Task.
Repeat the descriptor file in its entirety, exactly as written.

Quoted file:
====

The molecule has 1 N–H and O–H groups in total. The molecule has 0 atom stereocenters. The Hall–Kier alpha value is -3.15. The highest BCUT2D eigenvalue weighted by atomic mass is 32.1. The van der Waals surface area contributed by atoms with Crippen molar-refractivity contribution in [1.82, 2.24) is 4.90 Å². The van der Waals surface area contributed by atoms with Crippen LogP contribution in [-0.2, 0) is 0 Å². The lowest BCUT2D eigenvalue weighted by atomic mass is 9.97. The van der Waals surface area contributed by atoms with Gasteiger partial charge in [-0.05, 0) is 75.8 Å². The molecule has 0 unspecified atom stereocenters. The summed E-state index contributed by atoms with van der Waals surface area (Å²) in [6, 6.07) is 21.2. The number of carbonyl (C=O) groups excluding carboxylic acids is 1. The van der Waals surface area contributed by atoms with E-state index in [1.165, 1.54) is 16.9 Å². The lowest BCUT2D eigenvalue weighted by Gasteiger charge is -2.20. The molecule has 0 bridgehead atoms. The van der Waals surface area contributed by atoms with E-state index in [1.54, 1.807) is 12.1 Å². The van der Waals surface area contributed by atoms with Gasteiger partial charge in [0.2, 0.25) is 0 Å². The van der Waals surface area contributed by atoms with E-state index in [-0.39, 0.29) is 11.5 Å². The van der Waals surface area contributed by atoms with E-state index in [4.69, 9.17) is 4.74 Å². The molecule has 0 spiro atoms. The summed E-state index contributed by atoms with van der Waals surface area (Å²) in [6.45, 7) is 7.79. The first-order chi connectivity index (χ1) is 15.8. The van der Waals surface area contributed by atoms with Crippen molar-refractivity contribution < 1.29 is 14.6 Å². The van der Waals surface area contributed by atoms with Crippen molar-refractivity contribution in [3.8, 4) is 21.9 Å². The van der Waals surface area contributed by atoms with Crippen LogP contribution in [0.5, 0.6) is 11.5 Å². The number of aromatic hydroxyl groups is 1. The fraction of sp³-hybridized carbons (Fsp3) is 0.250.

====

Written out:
The molecule has 1 N–H and O–H groups in total. The molecule has 0 atom stereocenters. The Hall–Kier alpha value is -3.15. The highest BCUT2D eigenvalue weighted by atomic mass is 32.1. The van der Waals surface area contributed by atoms with Crippen molar-refractivity contribution in [1.82, 2.24) is 4.90 Å². The van der Waals surface area contributed by atoms with Crippen LogP contribution in [-0.2, 0) is 0 Å². The lowest BCUT2D eigenvalue weighted by atomic mass is 9.97. The van der Waals surface area contributed by atoms with Gasteiger partial charge in [-0.05, 0) is 75.8 Å². The molecule has 0 unspecified atom stereocenters. The summed E-state index contributed by atoms with van der Waals surface area (Å²) in [6, 6.07) is 21.2. The number of carbonyl (C=O) groups excluding carboxylic acids is 1. The van der Waals surface area contributed by atoms with E-state index in [1.165, 1.54) is 16.9 Å². The lowest BCUT2D eigenvalue weighted by Gasteiger charge is -2.20. The molecule has 0 bridgehead atoms. The van der Waals surface area contributed by atoms with E-state index in [1.54, 1.807) is 12.1 Å². The van der Waals surface area contributed by atoms with Gasteiger partial charge in [0.2, 0.25) is 0 Å². The van der Waals surface area contributed by atoms with E-state index in [-0.39, 0.29) is 11.5 Å². The van der Waals surface area contributed by atoms with E-state index in [4.69, 9.17) is 4.74 Å². The molecule has 0 spiro atoms. The summed E-state index contributed by atoms with van der Waals surface area (Å²) in [6.45, 7) is 7.79. The first-order chi connectivity index (χ1) is 15.8. The van der Waals surface area contributed by atoms with Crippen molar-refractivity contribution < 1.29 is 14.6 Å². The van der Waals surface area contributed by atoms with Crippen molar-refractivity contribution in [3.8, 4) is 21.9 Å². The van der Waals surface area contributed by atoms with Crippen LogP contribution in [0.5, 0.6) is 11.5 Å². The number of aromatic hydroxyl groups is 1. The fraction of sp³-hybridized carbons (Fsp3) is 0.250.